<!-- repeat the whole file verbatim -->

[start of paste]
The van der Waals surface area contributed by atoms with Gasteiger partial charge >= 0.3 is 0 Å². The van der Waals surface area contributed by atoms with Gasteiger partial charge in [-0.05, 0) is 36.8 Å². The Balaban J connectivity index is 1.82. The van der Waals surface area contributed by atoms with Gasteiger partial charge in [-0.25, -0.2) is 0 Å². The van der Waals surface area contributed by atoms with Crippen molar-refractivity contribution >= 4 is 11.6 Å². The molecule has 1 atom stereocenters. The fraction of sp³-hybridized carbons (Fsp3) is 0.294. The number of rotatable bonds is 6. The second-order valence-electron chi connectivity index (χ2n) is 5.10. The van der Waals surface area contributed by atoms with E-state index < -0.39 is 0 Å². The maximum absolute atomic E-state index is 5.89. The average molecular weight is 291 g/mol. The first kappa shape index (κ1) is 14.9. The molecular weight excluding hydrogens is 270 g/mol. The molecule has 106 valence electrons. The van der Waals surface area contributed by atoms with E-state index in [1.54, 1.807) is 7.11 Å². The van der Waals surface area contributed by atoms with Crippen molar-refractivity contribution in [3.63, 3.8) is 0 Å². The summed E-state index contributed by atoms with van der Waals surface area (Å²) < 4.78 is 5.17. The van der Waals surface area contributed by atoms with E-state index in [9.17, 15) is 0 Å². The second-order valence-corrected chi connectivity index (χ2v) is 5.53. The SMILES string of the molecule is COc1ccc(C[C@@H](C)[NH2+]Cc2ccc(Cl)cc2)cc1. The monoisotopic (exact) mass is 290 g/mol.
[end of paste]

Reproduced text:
The van der Waals surface area contributed by atoms with Gasteiger partial charge >= 0.3 is 0 Å². The van der Waals surface area contributed by atoms with Gasteiger partial charge in [-0.05, 0) is 36.8 Å². The Balaban J connectivity index is 1.82. The van der Waals surface area contributed by atoms with Gasteiger partial charge in [-0.25, -0.2) is 0 Å². The van der Waals surface area contributed by atoms with Crippen molar-refractivity contribution >= 4 is 11.6 Å². The molecule has 1 atom stereocenters. The fraction of sp³-hybridized carbons (Fsp3) is 0.294. The number of rotatable bonds is 6. The second-order valence-electron chi connectivity index (χ2n) is 5.10. The van der Waals surface area contributed by atoms with E-state index < -0.39 is 0 Å². The maximum absolute atomic E-state index is 5.89. The average molecular weight is 291 g/mol. The first kappa shape index (κ1) is 14.9. The molecular weight excluding hydrogens is 270 g/mol. The molecule has 106 valence electrons. The van der Waals surface area contributed by atoms with E-state index in [1.54, 1.807) is 7.11 Å². The van der Waals surface area contributed by atoms with Crippen molar-refractivity contribution in [3.63, 3.8) is 0 Å². The summed E-state index contributed by atoms with van der Waals surface area (Å²) < 4.78 is 5.17. The van der Waals surface area contributed by atoms with E-state index in [9.17, 15) is 0 Å². The second-order valence-corrected chi connectivity index (χ2v) is 5.53. The SMILES string of the molecule is COc1ccc(C[C@@H](C)[NH2+]Cc2ccc(Cl)cc2)cc1. The monoisotopic (exact) mass is 290 g/mol.